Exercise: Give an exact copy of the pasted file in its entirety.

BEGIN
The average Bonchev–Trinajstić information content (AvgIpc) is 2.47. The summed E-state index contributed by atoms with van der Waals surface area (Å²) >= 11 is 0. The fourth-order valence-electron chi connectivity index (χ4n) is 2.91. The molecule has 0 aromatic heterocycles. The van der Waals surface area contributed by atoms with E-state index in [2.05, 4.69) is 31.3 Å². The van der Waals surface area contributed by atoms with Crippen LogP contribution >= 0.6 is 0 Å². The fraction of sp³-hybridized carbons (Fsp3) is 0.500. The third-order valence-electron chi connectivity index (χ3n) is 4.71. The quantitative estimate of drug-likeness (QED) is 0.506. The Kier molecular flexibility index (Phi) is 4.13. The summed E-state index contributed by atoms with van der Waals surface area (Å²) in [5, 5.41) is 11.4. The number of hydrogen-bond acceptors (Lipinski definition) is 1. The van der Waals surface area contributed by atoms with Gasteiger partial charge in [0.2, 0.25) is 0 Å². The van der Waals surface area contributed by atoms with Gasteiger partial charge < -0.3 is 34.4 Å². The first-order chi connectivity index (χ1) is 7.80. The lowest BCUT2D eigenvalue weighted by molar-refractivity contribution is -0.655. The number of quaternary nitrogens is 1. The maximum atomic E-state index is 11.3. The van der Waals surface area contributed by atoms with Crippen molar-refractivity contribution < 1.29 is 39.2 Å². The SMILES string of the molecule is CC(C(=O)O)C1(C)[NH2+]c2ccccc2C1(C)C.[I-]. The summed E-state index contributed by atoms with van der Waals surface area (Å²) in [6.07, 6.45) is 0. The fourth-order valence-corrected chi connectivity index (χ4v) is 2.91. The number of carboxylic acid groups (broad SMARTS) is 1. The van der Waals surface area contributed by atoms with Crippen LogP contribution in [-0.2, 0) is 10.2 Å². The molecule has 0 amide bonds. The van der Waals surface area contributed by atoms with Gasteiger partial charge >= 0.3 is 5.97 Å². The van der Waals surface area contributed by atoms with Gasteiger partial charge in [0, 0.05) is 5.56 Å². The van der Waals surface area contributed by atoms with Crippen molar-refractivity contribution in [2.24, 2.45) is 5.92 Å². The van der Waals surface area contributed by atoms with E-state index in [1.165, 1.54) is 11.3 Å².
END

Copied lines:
The average Bonchev–Trinajstić information content (AvgIpc) is 2.47. The summed E-state index contributed by atoms with van der Waals surface area (Å²) >= 11 is 0. The fourth-order valence-electron chi connectivity index (χ4n) is 2.91. The molecule has 0 aromatic heterocycles. The van der Waals surface area contributed by atoms with E-state index in [2.05, 4.69) is 31.3 Å². The van der Waals surface area contributed by atoms with Crippen LogP contribution >= 0.6 is 0 Å². The fraction of sp³-hybridized carbons (Fsp3) is 0.500. The third-order valence-electron chi connectivity index (χ3n) is 4.71. The quantitative estimate of drug-likeness (QED) is 0.506. The Kier molecular flexibility index (Phi) is 4.13. The summed E-state index contributed by atoms with van der Waals surface area (Å²) in [5, 5.41) is 11.4. The number of hydrogen-bond acceptors (Lipinski definition) is 1. The van der Waals surface area contributed by atoms with Gasteiger partial charge in [0.2, 0.25) is 0 Å². The van der Waals surface area contributed by atoms with Gasteiger partial charge < -0.3 is 34.4 Å². The first-order chi connectivity index (χ1) is 7.80. The lowest BCUT2D eigenvalue weighted by molar-refractivity contribution is -0.655. The number of quaternary nitrogens is 1. The maximum atomic E-state index is 11.3. The van der Waals surface area contributed by atoms with Crippen molar-refractivity contribution < 1.29 is 39.2 Å². The SMILES string of the molecule is CC(C(=O)O)C1(C)[NH2+]c2ccccc2C1(C)C.[I-]. The summed E-state index contributed by atoms with van der Waals surface area (Å²) in [6.07, 6.45) is 0. The fourth-order valence-corrected chi connectivity index (χ4v) is 2.91. The number of carboxylic acid groups (broad SMARTS) is 1. The van der Waals surface area contributed by atoms with Crippen LogP contribution in [-0.2, 0) is 10.2 Å². The molecule has 0 amide bonds. The van der Waals surface area contributed by atoms with Gasteiger partial charge >= 0.3 is 5.97 Å². The van der Waals surface area contributed by atoms with Gasteiger partial charge in [0, 0.05) is 5.56 Å². The van der Waals surface area contributed by atoms with Crippen molar-refractivity contribution in [2.24, 2.45) is 5.92 Å². The van der Waals surface area contributed by atoms with E-state index in [1.165, 1.54) is 11.3 Å².